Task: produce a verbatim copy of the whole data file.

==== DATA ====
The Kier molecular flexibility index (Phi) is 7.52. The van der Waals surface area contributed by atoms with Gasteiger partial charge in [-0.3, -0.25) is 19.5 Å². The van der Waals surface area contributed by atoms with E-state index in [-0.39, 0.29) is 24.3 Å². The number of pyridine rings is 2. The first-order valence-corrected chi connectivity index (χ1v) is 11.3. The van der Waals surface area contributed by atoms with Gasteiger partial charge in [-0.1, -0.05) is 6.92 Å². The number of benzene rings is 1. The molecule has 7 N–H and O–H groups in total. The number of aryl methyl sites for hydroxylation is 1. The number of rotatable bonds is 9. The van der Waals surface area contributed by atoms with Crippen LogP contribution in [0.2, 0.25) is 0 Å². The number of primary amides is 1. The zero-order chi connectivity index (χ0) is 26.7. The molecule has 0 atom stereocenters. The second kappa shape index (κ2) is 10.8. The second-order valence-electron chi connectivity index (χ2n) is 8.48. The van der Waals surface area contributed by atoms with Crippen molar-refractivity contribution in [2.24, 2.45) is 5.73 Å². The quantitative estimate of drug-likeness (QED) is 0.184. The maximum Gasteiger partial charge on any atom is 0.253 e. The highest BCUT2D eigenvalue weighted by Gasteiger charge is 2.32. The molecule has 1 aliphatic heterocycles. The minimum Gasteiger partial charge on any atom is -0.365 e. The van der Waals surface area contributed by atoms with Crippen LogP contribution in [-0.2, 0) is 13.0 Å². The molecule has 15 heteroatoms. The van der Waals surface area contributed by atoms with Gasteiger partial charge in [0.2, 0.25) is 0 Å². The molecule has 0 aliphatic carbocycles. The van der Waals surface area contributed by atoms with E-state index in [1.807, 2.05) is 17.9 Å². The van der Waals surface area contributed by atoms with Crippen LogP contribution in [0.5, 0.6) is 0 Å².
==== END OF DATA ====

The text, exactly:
The Kier molecular flexibility index (Phi) is 7.52. The van der Waals surface area contributed by atoms with Gasteiger partial charge in [-0.3, -0.25) is 19.5 Å². The van der Waals surface area contributed by atoms with E-state index in [-0.39, 0.29) is 24.3 Å². The number of pyridine rings is 2. The first-order valence-corrected chi connectivity index (χ1v) is 11.3. The van der Waals surface area contributed by atoms with Gasteiger partial charge in [-0.1, -0.05) is 6.92 Å². The number of benzene rings is 1. The molecule has 7 N–H and O–H groups in total. The number of aryl methyl sites for hydroxylation is 1. The number of rotatable bonds is 9. The van der Waals surface area contributed by atoms with Crippen LogP contribution in [0.2, 0.25) is 0 Å². The number of primary amides is 1. The zero-order chi connectivity index (χ0) is 26.7. The molecule has 0 atom stereocenters. The second kappa shape index (κ2) is 10.8. The second-order valence-electron chi connectivity index (χ2n) is 8.48. The van der Waals surface area contributed by atoms with Crippen molar-refractivity contribution in [2.24, 2.45) is 5.73 Å². The quantitative estimate of drug-likeness (QED) is 0.184. The maximum Gasteiger partial charge on any atom is 0.253 e. The highest BCUT2D eigenvalue weighted by Gasteiger charge is 2.32. The molecule has 1 aliphatic heterocycles. The minimum Gasteiger partial charge on any atom is -0.365 e. The van der Waals surface area contributed by atoms with Crippen LogP contribution in [-0.2, 0) is 13.0 Å². The molecule has 15 heteroatoms. The van der Waals surface area contributed by atoms with Gasteiger partial charge in [0.2, 0.25) is 0 Å². The molecule has 0 aliphatic carbocycles. The van der Waals surface area contributed by atoms with E-state index in [1.807, 2.05) is 17.9 Å². The van der Waals surface area contributed by atoms with Crippen LogP contribution in [0.5, 0.6) is 0 Å².